PROVIDENCE, R.I. — Rhode Island plans to scale back its investments in hedge funds by more than $500 million over the next two years, and reallocate those funds to more traditional investments with lower fees.

General Treasurer Seth Magaziner on Wednesday proposed major changes to the state’s pension system holdings, which have experienced lagging returns.

His plan was unanimously approved by the State Investment Commission on Wednesday.

The Democratic treasurer is essentially reversing some of the strategies created by current Democratic Gov. Gina Raimondo, when she was his predecessor as treasurer.

“The fee structures at most hedge funds are not justified by the returns that are being produced,” Magaziner said Wednesday. “We went back and found over the last three years, the hedge funds we’re investing in were making a decent return but most of the value was staying with the managers.”

Magaziner said the pension system is performing positively, but can do better. The system earned about $334 million in investment gains and contributions this year, but lost $256 million in pension benefit payments for a net increase of $77 million.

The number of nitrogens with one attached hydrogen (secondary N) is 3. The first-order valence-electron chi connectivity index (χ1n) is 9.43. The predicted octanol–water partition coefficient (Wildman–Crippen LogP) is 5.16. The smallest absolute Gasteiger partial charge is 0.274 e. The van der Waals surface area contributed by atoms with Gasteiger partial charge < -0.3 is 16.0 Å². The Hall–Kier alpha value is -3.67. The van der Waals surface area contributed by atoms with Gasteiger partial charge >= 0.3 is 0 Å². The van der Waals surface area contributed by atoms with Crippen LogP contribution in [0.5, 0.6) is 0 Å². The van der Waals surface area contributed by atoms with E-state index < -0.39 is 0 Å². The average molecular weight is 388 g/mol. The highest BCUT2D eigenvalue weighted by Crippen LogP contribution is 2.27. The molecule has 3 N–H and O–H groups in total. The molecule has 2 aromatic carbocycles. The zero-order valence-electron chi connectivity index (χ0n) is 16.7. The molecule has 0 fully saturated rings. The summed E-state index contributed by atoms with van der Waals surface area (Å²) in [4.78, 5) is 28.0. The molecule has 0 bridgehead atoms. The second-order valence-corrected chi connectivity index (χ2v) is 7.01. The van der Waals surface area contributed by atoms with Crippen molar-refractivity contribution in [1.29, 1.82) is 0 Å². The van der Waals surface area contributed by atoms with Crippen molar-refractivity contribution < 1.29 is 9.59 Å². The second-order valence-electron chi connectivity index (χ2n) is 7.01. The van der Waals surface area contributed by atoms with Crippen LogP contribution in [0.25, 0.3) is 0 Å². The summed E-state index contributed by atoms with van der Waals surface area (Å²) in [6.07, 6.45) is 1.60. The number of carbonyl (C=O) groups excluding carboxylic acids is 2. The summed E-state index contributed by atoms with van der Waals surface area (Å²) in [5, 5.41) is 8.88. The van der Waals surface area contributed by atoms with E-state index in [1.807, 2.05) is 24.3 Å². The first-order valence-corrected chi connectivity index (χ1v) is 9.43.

About 15 percent of the state’s pension assets are allocated in hedge funds, making it a “significant outlier” among the nation’s largest pension funds, where the average ratio is 4.5 percent, Magaziner said. He wants to get Rhode Island’s hedge fund ratio down to about 6.5 percent, cutting by about half the allocations that now amount to $1.1 billion. He said the plan was developed after months of digging into data and consulting with experts.

He declined to criticize Raimondo for investing so much in hedge funds, noting that she came into the treasurer’s office in 2011, after the fund had taken a hit during the 2008 recession because of risky investments made earlier.

“She was absolutely correct in recognizing the portfolio was too risky and needed to dial that risk down,” Magaziner said. He said he presented his plan to her last week and she was supportive.

Raimondo spokeswoman Marie Aberger said in a statement Wednesday that the new direction is in “keeping with the strategy of having a diverse mix of investments to protect against risk, and the governor continues to support that approach to make sure people’s pensions are there when they need them.”